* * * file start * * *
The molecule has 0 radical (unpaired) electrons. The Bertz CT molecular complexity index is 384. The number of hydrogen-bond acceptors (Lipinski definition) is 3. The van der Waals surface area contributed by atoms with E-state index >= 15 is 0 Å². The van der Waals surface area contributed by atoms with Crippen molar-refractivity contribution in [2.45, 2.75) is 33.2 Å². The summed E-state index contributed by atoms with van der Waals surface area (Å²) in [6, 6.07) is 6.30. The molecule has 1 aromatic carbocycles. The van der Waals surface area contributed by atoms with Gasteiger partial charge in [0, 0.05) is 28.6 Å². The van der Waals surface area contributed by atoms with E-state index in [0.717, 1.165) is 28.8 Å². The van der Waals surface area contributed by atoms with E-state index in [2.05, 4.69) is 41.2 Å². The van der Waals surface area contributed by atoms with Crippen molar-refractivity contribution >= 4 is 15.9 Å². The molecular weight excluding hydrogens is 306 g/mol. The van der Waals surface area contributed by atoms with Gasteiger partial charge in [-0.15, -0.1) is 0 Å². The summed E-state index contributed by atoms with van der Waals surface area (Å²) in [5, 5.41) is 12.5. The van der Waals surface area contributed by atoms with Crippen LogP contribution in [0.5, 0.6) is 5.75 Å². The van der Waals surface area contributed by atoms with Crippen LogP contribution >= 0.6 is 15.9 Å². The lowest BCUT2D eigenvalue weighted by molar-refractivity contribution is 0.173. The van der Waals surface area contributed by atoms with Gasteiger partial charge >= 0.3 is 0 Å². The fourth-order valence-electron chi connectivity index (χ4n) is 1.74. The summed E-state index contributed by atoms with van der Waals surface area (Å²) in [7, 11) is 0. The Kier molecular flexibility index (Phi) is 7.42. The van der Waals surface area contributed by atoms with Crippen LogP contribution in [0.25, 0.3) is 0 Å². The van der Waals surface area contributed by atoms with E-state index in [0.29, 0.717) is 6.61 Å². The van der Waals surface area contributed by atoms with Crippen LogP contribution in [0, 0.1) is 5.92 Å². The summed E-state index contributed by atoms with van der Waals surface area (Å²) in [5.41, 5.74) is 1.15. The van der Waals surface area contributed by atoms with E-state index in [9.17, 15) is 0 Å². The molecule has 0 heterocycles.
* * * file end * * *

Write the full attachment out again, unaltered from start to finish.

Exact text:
The molecule has 0 radical (unpaired) electrons. The Bertz CT molecular complexity index is 384. The number of hydrogen-bond acceptors (Lipinski definition) is 3. The van der Waals surface area contributed by atoms with E-state index >= 15 is 0 Å². The van der Waals surface area contributed by atoms with Crippen molar-refractivity contribution in [2.45, 2.75) is 33.2 Å². The summed E-state index contributed by atoms with van der Waals surface area (Å²) in [6, 6.07) is 6.30. The molecule has 1 aromatic carbocycles. The van der Waals surface area contributed by atoms with Gasteiger partial charge in [0, 0.05) is 28.6 Å². The van der Waals surface area contributed by atoms with E-state index in [0.717, 1.165) is 28.8 Å². The van der Waals surface area contributed by atoms with E-state index in [2.05, 4.69) is 41.2 Å². The van der Waals surface area contributed by atoms with Crippen molar-refractivity contribution >= 4 is 15.9 Å². The molecular weight excluding hydrogens is 306 g/mol. The van der Waals surface area contributed by atoms with Gasteiger partial charge in [-0.15, -0.1) is 0 Å². The summed E-state index contributed by atoms with van der Waals surface area (Å²) in [5, 5.41) is 12.5. The van der Waals surface area contributed by atoms with Crippen LogP contribution in [0.5, 0.6) is 5.75 Å². The van der Waals surface area contributed by atoms with Crippen LogP contribution >= 0.6 is 15.9 Å². The lowest BCUT2D eigenvalue weighted by molar-refractivity contribution is 0.173. The van der Waals surface area contributed by atoms with Gasteiger partial charge >= 0.3 is 0 Å². The fourth-order valence-electron chi connectivity index (χ4n) is 1.74. The summed E-state index contributed by atoms with van der Waals surface area (Å²) in [7, 11) is 0. The Kier molecular flexibility index (Phi) is 7.42. The van der Waals surface area contributed by atoms with Crippen LogP contribution in [0.25, 0.3) is 0 Å². The van der Waals surface area contributed by atoms with E-state index in [0.29, 0.717) is 6.61 Å². The van der Waals surface area contributed by atoms with Crippen LogP contribution in [0, 0.1) is 5.92 Å². The summed E-state index contributed by atoms with van der Waals surface area (Å²) in [5.41, 5.74) is 1.15. The van der Waals surface area contributed by atoms with E-state index in [9.17, 15) is 0 Å². The molecule has 0 heterocycles.